Around Washington state, cannabis shops are being required to hang signs warning customers of "severe lung injuries" and "deaths" associated with vaping.
Kevin Heiderich, a co-owner of one such shop, House of Cannabis in Tacoma, Wash., believes the government response to vaping illnesses should focus on the black market.
"Something has just changed and no one really knows what it is," he says.
Still, Heiderich supports more rigorous testing so the regulated market is perceived as safer. This summer, his shops began contacting all their suppliers to verify what's in their products.
He acknowledges some "bad actors" could be selling products on the legal market in Washington.
"Hopefully, that is the exception to the rule, and any regulation that does come down puts an end to those sort of business practices," he says. "We don't need those people in the market."
Health officials nationwide are still puzzling over why some who vape are coming down with a severe respiratory illness and, in some cases, dying. So far, the Centers for Disease Control and Prevention's investigation has identified more than 1,600 cases, but has yet to pinpoint a lone cause that explains all cases.
Many cases have been traced back to vape cartridges filled with THC (the psychoactive ingredient in cannabis) — cartridges the users found on the black market. Some who have gotten ill were vaping both THC and nicotine, according to CDC reports. A smaller percentage report using only nicotine.
"The data do continue to point to THC-containing products as the source of the vast majority of individuals' lung injury," Dr. Anne Schuchat, the CDC's principal deputy director, told reporters at a press briefing Friday.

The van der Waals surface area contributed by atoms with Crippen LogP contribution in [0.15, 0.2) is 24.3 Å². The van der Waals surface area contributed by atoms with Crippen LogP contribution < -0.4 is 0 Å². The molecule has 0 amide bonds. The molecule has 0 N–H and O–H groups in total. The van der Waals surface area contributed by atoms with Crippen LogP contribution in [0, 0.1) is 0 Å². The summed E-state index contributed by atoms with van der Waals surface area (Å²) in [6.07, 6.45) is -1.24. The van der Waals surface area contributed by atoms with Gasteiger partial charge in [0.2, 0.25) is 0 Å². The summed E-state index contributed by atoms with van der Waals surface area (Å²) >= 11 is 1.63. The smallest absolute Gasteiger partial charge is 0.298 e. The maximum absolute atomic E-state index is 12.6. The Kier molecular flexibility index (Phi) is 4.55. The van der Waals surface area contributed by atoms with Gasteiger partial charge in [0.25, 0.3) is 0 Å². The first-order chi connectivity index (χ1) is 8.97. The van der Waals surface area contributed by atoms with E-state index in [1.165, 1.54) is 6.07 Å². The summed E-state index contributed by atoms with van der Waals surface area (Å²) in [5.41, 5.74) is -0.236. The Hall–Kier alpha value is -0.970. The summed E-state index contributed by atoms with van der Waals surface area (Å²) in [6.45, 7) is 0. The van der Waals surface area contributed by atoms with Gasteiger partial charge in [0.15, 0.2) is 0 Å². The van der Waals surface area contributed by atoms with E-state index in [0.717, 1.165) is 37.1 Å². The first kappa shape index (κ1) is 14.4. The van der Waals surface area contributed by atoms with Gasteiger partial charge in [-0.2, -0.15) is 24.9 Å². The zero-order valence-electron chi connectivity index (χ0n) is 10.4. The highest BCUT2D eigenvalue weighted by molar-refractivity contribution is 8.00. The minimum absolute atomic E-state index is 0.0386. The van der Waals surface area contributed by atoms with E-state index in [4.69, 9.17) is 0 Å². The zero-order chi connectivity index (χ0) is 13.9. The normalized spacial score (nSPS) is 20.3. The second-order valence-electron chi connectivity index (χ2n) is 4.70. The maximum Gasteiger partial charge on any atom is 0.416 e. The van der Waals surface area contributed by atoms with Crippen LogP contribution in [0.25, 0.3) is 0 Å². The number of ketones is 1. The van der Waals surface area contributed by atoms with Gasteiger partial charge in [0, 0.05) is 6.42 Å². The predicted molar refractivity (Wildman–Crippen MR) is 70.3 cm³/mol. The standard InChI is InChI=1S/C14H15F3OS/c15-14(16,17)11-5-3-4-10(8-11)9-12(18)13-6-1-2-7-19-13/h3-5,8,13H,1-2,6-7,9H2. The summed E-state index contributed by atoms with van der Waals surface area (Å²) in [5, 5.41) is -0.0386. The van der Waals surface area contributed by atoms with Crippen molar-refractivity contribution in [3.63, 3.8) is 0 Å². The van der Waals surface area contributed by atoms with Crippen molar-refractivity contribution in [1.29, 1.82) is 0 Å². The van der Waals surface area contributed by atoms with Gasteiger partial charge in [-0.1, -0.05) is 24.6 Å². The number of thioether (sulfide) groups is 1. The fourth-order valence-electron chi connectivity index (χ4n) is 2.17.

"There are continuing cases that do not report that history," she said, "but I'd like to stress that we don't know what the risky material or substance is, and THC may be a marker for a way that cartridges are prepared or the way devices are producing harm."
Schuchat said it remains to be seen if that is also happening with devices that contain nicotine — not just THC.
"We are seeing the THC as a marker for products that are risky," she said, "but at this time, because of the continued presence of cases that only report exclusive nicotine-containing e-cigarette or vaping product use, we feel that it is very important for people to consider refraining from use of any kind of e-cigarette."
In response to the CDC's ongoing investigation, a handful of states have banned certain vaping products. States where recreational marijuana is legal are also taking a second look at their regulations.
Massachusetts moved to temporarily stop the sale of all vaping products. Oregon and Washington have enacted emergency bans on flavored vaping products. (A judge in Oregon has since put a stay on the temporary ban of flavored nicotine vapes, but allowed the ban on flavored vapes containing THC to stand.)
Some cases of lung injury in Washington and Oregon may be linked to products of the regulated cannabis market, according to local health agencies, raising questions about the safeguards for consumers who vape legal products.
"I could barely breathe"
Charles Wilcoxen, a police officer for the Puyallup Tribe in Washington state, turned to vaping cannabis nearly two years ago. The 44-year-old U.S. Army veteran says he assumed it was a safer alternative to smoking the plant.
Wilcoxen says he would buy the vape cartridges from Washington's legal marijuana shops and use them on his off-duty days to relieve stress.
There was nothing unusual about his vaping routine in September he says — "I used the same device and the same cartridges as I had in the past."